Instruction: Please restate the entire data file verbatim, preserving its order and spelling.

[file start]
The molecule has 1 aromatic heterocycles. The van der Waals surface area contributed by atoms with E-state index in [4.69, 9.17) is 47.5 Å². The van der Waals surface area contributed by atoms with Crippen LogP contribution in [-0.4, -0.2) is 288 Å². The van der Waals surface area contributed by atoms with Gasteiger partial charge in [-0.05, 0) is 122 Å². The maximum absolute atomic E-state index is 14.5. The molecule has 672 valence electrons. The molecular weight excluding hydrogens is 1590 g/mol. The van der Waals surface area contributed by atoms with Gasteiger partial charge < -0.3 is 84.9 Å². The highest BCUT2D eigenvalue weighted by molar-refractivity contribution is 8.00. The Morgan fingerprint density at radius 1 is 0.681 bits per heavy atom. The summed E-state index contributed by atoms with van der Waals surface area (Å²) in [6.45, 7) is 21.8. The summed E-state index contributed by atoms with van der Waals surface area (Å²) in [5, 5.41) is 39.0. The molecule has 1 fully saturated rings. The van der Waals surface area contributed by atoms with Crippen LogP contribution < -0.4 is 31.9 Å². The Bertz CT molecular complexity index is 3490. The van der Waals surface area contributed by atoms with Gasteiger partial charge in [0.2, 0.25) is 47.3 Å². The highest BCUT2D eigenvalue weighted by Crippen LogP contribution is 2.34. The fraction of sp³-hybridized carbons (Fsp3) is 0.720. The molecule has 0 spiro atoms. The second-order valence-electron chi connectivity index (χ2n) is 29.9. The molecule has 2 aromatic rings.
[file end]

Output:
The molecule has 1 aromatic heterocycles. The van der Waals surface area contributed by atoms with E-state index in [4.69, 9.17) is 47.5 Å². The van der Waals surface area contributed by atoms with Crippen LogP contribution in [-0.4, -0.2) is 288 Å². The van der Waals surface area contributed by atoms with Gasteiger partial charge in [-0.05, 0) is 122 Å². The maximum absolute atomic E-state index is 14.5. The molecule has 672 valence electrons. The molecular weight excluding hydrogens is 1590 g/mol. The van der Waals surface area contributed by atoms with Gasteiger partial charge < -0.3 is 84.9 Å². The highest BCUT2D eigenvalue weighted by molar-refractivity contribution is 8.00. The Morgan fingerprint density at radius 1 is 0.681 bits per heavy atom. The summed E-state index contributed by atoms with van der Waals surface area (Å²) in [6.45, 7) is 21.8. The summed E-state index contributed by atoms with van der Waals surface area (Å²) in [5, 5.41) is 39.0. The molecule has 1 fully saturated rings. The van der Waals surface area contributed by atoms with Crippen LogP contribution < -0.4 is 31.9 Å². The Bertz CT molecular complexity index is 3490. The van der Waals surface area contributed by atoms with Gasteiger partial charge in [0.2, 0.25) is 47.3 Å². The highest BCUT2D eigenvalue weighted by Crippen LogP contribution is 2.34. The fraction of sp³-hybridized carbons (Fsp3) is 0.720. The molecule has 0 spiro atoms. The second-order valence-electron chi connectivity index (χ2n) is 29.9. The molecule has 2 aromatic rings.